We’ve had the opportunity to read many excellent books, although unfortunately despite our great amount of time the book stores here carry mainly John Grisham and Jodi Picoult. We have discovered a wonderful writer named Umberto Eco, author of The Name of the Rose and Foucault’s Pendulum.  He’s a professor of philosophy and semiotics and the University of Milan, and he has the rare gift of writing genuinely interesting and intellectually dense novels that are still exciting page-turners. I highly recommend looking them up.

Yesterday was King Bhumibol’s 83rd birthday, making him the longest serving monarch in history. We didn’t really go to any celebrations but watched the Bangkok festivities on TV.  It was also the last night of the River Kwai festival which has been going on the whole time we’ve been here. Its a celebration of the end of World War II that takes place at the base of the River Kwai Bridge. The second night we went to an interpretive light and sound show depicting the war. It was basically a lot of booms and explosions, fancy light work and badass fireworks. Unlike in the US they have no qualms about shooting off fireworks right over the audiences heads, which is great because having burning paper, ash and sparks landing on you really adds to the excitement of the thing.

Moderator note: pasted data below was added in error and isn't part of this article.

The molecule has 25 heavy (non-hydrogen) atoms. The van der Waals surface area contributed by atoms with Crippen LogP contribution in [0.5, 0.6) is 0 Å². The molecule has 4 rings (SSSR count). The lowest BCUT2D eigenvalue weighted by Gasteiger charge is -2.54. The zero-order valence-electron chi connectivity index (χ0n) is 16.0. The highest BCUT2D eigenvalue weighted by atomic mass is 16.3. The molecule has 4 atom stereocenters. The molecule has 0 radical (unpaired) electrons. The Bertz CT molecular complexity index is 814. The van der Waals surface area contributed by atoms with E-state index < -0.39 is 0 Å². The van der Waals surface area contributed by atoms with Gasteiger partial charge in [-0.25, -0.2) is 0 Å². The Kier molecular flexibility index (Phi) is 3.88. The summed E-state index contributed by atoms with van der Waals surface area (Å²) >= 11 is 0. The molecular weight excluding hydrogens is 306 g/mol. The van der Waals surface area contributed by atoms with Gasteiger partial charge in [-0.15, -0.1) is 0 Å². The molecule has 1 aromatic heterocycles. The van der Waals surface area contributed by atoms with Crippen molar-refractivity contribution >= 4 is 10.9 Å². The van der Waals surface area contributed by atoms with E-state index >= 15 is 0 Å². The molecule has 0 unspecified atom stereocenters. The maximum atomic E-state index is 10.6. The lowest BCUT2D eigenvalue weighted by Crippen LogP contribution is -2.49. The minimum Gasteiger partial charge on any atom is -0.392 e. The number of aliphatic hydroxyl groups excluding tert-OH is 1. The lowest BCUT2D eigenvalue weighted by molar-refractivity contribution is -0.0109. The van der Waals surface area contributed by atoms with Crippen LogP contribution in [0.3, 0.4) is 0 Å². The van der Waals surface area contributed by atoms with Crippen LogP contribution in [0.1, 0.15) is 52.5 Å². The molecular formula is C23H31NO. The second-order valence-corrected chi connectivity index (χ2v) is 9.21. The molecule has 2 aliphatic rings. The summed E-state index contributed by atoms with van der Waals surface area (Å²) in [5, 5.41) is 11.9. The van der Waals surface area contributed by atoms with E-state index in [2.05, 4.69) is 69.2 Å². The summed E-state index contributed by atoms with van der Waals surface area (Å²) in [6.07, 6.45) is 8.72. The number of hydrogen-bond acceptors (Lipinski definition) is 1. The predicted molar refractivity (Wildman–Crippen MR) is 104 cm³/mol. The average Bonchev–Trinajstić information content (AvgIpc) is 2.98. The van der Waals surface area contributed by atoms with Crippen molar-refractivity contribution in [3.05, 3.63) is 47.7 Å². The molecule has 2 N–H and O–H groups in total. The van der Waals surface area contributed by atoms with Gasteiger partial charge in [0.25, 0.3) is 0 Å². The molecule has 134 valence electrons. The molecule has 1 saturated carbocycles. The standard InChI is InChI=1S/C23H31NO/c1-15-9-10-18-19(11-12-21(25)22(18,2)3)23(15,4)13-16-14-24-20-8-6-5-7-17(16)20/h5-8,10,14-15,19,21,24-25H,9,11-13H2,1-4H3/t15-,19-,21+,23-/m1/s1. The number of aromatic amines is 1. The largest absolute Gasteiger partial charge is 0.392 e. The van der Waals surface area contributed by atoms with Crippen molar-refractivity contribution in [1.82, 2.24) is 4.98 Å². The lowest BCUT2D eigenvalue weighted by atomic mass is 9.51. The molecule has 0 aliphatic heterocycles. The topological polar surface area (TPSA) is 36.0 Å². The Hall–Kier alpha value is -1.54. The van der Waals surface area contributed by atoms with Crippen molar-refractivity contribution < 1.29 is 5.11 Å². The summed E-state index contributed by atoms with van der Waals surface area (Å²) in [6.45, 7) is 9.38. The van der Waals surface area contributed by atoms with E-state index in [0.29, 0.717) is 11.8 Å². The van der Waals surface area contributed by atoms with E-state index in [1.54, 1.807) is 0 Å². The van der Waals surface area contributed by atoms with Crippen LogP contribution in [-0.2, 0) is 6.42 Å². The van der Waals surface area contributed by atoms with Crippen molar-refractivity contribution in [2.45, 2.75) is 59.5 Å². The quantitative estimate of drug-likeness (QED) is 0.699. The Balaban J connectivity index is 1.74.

We have really good access to the internet here so we are free to skype throughout most of the day. Since we can’t remember the password to our shared skype account, we are now using Jpmckeon as our username. We’re happy to talk always.

Bye Bye